Introducing CivOmega: An Effort to Democratize Government Data


You may want to skip this boring post and just check out the site.

Over the past 24 hours I worked with an amazing team to start building a Siri for government. Well, Wolfram Alpha is more like it, but you probably have a better sense of what Siri is. The site is called CivOmega and it allows you to ask any question™ you want about civics. The system will do its best to get you an answer.

I can’t speak for the team, but I’ll let you know why I proposed this idea at a hackathon about open data. I’ll even use big letters:

Open Data Sucks

People have talked about making government data more accessible for approximately 500 years. The hope is that if you can find data about the way your government operates, you can shed light on interesting patterns and stories. It’s all about transparency and accountability. It’s a beautiful concept. It’s wonderful for society.

But actually data is pretty crappy. It’s dirty and boring: just a bunch of numbers and rows and tables. This kind of stuff doesn’t usually tell you much without a lot of very laborious prodding and exploration. Don’t believe me? Fine. Go find out for yourself. If you managed to get anything interesting out of that link then you have too much time on your hands.

The ONLY thing that civic data has going for it is that programmers tend to build cool hacks using it. I guess every once in a while you get a groundbreaking piece of journalism out of it too but I’ll ignore that for the sake of argument.

It’s Also Elitist

Here’s another problem: programmers have awesome, special tools to access data. These tools are called “Application Programming Interfaces” (also known as an APIs). An API is just a standard way for computers to ask each other for information.

A human version of this plays out every time you go to a restaurant and order from a menu. You look at the list of what you can ask for, you ask for what you want, and eventually you either get your food or you get impatient and start throwing your silverware at other patrons.

In my analogy the food is data and you and the chef are computers. The waiter is the API and the menu is the documentation. I guess the restaurant is the Internet and the restaurant’s manager is the NSA or something. The silverware don’t really fit in.

The point is that the COOL stuff happens because of these APIs. Too bad nobody real knows what the hell an API is or how they could possibly go about using it. Don’t believe me? Go find out for yourself. If the stuff on that page gave you access to data then you’re a nerd.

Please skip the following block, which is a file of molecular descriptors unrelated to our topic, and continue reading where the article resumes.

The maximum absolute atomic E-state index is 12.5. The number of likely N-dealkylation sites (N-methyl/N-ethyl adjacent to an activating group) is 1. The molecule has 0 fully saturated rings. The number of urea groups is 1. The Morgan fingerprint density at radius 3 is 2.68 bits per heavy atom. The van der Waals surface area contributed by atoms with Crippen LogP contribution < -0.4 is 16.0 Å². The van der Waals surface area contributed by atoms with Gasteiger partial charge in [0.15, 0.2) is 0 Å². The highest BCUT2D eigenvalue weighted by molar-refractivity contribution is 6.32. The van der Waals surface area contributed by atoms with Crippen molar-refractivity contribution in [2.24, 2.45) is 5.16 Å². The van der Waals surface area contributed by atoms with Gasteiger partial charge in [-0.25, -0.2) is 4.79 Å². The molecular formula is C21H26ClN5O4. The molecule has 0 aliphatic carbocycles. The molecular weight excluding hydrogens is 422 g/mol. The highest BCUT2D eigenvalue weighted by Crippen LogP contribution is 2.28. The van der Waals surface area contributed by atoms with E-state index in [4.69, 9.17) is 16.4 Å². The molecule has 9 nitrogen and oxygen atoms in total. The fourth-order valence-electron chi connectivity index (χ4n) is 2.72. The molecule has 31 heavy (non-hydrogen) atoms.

If nerds and people who have too much time on their hands are the only ones who can use government data then it won’t change the world. Plus, why should those people get to decide what is and isn’t important?

Humanizing Government Data

And so we come back to CivOmega. This is an attempt to give people with normal, human questions the ability to benefit from the data that so many have worked their asses off to expose. It makes it possible for a human to interact with an API in the same way they might interact with their waiter: by asking questions. Users can type in questions about the government and it attempts to provide answers.

It is built on a programming language called Python and the way it works is pretty simple. A programmer who understands an API can write some code that knows how to answer certain question patterns. For instance I made it possible to ask the question “What bills are about [X]” where X can be any phrase you want. If you ask that, CivOmega will talk to the appropriate APIs to get you the answer you want. Then it will tell you what it learned.

The beauty of this setup is that any other programmer can spend a few minutes teaching the system to answer new kinds of questions. For instance maybe someone knows about an environmental dataset and wants you to be able to ask questions about natural disasters (how many forest fires happened in California last year?). That person could easily unlock that resource.

If you’re a developer, go take a look at the repository and consider adding a module. If you are a master of NLP please get in touch with me so we can improve the way people ask questions. If you don’t know what either of those sentences meant, please just go check out the site.

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